THE national body representing banana growers has allayed concerns raised by some growers over hardware giant Bunnings selling banana plants.
"As the peak industry body, ABGC is constantly working with relevant authorities to maintain and promote strong biosecurity for the banana industry," the newsletter said.
"This work must take place within current legislation (the Biosecurity Act of 2014, which came into place in 2015).
"This Act marked a move to 'shared responsibility' by Government - meaning industry was expected to take a greater role in managing biosecurity threats.
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"Under the new Act, there is no longer any restriction on the banana varieties that can be grown by backyarders nor the number of plants they can grow.
"However there is an obligation on all people to minimise the impact of biosecurity risks."
There is heightened awareness within the banana-growing community over the potential for disease transmission in the light of the discovery of the highly contagious Panama disease tropical race 4 (Panama TR4) on north Queensland farms in recent years.
On the Bunnings website, the page entitled "How to grow and care for banana trees" does not mention Panama TR4 as a disease, saying the biggest problems with banana trees "come from wildlife taking the fruit".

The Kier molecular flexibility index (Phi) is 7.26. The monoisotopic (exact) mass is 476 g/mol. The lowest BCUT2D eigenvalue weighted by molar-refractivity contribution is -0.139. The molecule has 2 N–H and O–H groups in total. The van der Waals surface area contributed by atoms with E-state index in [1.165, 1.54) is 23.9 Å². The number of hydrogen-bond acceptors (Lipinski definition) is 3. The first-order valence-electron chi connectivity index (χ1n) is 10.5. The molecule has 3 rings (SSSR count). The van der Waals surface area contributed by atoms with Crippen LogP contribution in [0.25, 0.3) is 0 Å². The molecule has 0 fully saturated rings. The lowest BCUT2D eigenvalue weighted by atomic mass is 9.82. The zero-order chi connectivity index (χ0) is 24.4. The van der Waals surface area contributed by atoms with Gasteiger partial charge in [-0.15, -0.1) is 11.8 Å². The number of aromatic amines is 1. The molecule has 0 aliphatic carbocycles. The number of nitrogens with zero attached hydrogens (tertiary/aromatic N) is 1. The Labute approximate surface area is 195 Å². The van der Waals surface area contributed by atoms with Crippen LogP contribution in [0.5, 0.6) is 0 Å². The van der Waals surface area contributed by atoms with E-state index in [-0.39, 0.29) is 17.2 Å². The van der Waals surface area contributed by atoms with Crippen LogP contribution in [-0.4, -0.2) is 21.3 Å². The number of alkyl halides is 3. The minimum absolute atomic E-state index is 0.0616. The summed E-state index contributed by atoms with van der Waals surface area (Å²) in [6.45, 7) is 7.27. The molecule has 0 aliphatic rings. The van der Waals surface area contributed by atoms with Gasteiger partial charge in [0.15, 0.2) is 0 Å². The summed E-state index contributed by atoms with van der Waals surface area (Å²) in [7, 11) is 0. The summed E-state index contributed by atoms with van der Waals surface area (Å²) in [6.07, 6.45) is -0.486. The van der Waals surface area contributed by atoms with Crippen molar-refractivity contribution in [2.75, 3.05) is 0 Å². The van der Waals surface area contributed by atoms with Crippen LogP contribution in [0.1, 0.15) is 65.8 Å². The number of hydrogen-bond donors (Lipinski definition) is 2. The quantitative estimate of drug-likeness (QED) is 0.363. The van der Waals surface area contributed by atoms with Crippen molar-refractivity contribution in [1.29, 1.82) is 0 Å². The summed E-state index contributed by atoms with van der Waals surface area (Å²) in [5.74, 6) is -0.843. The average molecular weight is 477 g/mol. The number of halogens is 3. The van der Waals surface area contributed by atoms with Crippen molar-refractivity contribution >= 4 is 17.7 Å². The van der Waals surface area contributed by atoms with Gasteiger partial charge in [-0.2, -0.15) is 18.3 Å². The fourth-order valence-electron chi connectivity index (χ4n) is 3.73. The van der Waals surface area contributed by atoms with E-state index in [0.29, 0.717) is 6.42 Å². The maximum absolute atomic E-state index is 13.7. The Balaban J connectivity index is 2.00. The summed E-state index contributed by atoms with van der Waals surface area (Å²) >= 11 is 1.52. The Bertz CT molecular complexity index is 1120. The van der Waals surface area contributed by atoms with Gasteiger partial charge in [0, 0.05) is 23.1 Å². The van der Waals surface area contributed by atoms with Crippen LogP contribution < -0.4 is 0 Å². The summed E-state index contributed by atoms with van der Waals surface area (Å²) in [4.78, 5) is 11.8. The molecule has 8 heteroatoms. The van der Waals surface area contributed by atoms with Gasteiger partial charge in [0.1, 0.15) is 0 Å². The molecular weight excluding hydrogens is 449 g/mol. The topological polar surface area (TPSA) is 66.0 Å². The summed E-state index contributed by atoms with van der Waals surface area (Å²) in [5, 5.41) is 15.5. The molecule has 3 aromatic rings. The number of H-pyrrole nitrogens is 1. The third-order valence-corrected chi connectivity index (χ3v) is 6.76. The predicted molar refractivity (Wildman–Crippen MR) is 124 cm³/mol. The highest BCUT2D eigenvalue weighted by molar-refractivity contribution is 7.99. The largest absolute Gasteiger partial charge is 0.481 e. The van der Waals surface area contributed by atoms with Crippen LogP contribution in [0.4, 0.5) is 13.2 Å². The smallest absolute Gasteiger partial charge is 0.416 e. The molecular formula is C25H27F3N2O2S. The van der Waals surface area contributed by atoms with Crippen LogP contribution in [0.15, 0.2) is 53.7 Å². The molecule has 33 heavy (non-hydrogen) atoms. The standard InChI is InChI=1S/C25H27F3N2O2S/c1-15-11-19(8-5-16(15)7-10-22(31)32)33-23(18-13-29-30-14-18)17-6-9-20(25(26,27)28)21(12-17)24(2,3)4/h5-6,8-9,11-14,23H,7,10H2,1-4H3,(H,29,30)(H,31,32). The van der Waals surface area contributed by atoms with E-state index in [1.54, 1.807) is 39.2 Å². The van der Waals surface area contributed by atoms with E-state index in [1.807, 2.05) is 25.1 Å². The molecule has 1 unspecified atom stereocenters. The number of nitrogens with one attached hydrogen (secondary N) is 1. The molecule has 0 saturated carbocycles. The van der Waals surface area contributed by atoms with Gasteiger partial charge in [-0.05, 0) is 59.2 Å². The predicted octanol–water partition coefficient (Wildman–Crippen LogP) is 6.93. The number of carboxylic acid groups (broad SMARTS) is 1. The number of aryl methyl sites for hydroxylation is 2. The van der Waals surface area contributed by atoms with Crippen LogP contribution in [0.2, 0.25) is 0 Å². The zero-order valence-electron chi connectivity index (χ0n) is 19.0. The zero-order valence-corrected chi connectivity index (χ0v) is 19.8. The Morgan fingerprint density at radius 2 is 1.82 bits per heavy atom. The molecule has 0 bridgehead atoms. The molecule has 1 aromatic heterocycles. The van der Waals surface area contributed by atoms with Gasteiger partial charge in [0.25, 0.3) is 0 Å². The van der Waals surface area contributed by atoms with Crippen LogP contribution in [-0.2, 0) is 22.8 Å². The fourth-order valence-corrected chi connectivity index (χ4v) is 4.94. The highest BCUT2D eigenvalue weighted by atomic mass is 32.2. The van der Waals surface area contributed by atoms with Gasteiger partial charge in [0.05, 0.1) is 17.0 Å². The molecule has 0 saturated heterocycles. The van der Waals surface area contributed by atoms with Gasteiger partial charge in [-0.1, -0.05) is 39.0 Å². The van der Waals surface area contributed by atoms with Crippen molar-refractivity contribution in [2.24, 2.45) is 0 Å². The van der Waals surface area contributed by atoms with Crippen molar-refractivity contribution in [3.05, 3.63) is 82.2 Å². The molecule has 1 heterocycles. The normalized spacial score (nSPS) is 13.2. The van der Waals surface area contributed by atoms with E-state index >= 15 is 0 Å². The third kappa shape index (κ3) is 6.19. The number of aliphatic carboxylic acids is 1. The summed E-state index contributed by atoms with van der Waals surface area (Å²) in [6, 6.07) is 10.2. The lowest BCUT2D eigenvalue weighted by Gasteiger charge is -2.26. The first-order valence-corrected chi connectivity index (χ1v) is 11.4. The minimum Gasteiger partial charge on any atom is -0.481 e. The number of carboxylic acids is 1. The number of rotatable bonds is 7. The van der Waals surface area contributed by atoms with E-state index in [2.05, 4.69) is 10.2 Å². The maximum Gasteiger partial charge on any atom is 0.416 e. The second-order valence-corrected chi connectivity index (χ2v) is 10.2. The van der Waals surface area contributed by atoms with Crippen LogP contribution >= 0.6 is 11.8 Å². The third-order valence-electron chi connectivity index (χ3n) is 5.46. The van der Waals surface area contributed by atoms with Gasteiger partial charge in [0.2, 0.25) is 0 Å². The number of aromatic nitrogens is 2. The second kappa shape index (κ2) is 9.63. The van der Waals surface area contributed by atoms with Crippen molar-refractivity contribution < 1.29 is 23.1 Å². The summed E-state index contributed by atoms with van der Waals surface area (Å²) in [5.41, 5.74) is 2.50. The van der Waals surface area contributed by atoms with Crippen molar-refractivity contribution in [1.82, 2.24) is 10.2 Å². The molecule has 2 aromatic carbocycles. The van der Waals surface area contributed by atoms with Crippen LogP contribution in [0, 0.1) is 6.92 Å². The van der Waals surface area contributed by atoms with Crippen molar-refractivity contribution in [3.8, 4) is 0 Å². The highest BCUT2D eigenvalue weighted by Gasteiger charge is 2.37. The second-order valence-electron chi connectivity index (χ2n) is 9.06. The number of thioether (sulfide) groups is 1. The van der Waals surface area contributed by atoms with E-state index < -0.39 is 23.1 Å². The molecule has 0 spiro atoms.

It also says banana plants may suffer from root rot if the soil is too wet.
The ABGC said it has worked with Biosecurity Queensland to ensure plants supplied into Bunnings were of high health, have been produced via Quality Approved Banana Nursery (QBAN) accredited facilities and that biosecurity risks were minimised in Bunnings distribution centres.
"Ultimately, plants sold at places like Bunnings are available to backyard growers, which is why steps taken to try and ensure their health are so important," the ABGC said.
"The ABGC provides a range of information to the public via its website, Facebook, through fielding calls and via points of interest like gardening clubs.
"The ABGC has also developed a Code of Practice for planting material for growers (and others) as means of reducing risk posed by planting material.
"Raising awareness around this issue - within and outside of industry - is an ongoing task and one that ABGC seeks to advance at every opportunity.
"Providing means for backyard growers to source QBAN certified plants from a place like Bunnings is by far preferable to them sourcing plants from neighbours, unverified nurseries or even Buy Sell Swap pages online, which can occasionally occur.
"There are also regulations around moving planting material in and out of the Queensland northern and southern biosecurity zones and the Bunchy Top Control zone of New South Wales."
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